All photos published on Unsplash are licensed under Creative Commons Zero which means you can can copy, modify, distribute and use the photos, even for commercial purposes, all without asking permission.

free image stock

 

Flickr reloaded: new look for the (former) most popular photo sharing platform

Flickr in 2004

The first UI of Flickr when launched in 2004 by Ludicorp, before the acquisition by Yahoo!

On 21st May 2013 one of the most – if not the most – photo sharing site has been completely revolutionised on its appearance and few more aspects. After almost 10 years keeping more or less the same style, something new has just been revealed: think that until few hours ago Flickr seemed an extract of web archive!

Flickr was founded by Ludicorp, a Canadian software house, in 2004. It was just a small web tool aimed at putting in touch players of a Ludicorp online multiplayer game (GNE) that eventually failed. It basically had a chatroom and a real time image exchange service.

Ludicorp, founder and former owner of Flickr announced Flickr launches on 20 February 2004After the game was dismantled, the service was kept alive and, later, sold to Yahoo! that focused on its photosharing capabilities, adding a strong link with cameras and their producers. Ludicorp website has not been updated since, it’s still visible the last post dated 25th March 2005 where it’s announced Flickr acquisition by Yahoo!.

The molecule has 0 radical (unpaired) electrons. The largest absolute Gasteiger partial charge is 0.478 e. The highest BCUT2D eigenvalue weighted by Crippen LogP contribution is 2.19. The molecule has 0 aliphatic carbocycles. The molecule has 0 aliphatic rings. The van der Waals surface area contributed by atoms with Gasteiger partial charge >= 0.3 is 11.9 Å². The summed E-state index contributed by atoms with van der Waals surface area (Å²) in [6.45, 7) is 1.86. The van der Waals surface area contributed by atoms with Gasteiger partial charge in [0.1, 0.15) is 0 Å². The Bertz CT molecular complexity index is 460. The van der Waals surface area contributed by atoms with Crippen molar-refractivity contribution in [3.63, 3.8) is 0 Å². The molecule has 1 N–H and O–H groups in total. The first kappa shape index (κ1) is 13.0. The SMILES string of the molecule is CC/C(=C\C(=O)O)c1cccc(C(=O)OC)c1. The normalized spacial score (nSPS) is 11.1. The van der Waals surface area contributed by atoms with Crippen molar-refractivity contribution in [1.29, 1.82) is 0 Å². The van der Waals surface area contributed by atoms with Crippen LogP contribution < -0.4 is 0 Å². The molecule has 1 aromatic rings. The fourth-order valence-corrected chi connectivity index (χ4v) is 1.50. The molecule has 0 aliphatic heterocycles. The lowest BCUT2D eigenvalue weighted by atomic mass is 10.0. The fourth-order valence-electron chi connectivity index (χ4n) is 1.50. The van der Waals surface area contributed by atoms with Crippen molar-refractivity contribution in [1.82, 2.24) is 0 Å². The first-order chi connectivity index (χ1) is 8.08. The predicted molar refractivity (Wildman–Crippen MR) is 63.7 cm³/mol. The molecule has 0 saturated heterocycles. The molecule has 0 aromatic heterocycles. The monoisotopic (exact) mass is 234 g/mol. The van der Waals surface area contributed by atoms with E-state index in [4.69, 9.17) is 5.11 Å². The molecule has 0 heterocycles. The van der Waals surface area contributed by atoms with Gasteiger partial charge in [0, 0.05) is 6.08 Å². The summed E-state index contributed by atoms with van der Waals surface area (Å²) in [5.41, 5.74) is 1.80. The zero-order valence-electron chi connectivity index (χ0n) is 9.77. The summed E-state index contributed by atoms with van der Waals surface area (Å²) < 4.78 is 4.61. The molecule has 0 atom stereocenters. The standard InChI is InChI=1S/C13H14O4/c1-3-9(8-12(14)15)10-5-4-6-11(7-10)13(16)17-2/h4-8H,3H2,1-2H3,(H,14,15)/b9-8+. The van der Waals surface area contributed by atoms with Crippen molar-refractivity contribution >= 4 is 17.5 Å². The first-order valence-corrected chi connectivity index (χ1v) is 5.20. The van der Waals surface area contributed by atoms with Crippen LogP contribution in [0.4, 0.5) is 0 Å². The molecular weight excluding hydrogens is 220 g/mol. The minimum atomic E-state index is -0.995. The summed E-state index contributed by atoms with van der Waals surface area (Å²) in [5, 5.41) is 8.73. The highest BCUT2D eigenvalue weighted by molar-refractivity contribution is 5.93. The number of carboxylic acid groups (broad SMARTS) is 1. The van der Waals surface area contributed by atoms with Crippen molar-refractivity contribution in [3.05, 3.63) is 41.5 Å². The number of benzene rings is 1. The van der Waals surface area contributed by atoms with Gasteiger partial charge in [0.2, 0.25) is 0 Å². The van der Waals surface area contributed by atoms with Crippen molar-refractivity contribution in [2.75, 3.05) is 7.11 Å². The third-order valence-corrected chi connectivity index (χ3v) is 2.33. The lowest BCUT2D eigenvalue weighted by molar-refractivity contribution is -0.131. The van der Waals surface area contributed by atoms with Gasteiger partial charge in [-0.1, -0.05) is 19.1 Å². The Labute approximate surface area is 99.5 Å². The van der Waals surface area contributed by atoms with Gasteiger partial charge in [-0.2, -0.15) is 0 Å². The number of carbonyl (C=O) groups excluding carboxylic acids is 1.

Flickr kept the fashionable “beta” mention close to its logo for years (it’s been cool for many earlier 2.0 websites) and moved to gamma only in 2007.

Here’s a screenshot of Flickr in 2004, you can see that it was owned by Ludicorp at that time… (find more about Flickr history)

Recently it has been suffered of being invaded by mobile shots published through Instagram. Twitter kept away Instagram, but Flickr found on that service a way to repopulate its store rooms that recently, with growth of mobile devices, suffered from having less traffic than usual. Few months ago, Flickr launched and strongly pushed a powerful mobile app to fight Instagram rising market share.

It’s important to notice that on the same day that the new Flickr appeared, its owner Yahoo! confirmed recent rumors about Tumblr acquisition. Well Tumblr is not just about images, but is a bit overlapping Flickr on some points, like Instagram, acquired by Facebook, was overlapping the most popular social medium. Here’s how they present the new release on the official blog:

In the beginning, Flickr innovated the way people share and discover photos. Today, we are shifting the photo-sharing landscape again. We’re releasing a Flickr that’s more spectacular, much bigger, and one you can take anywhere.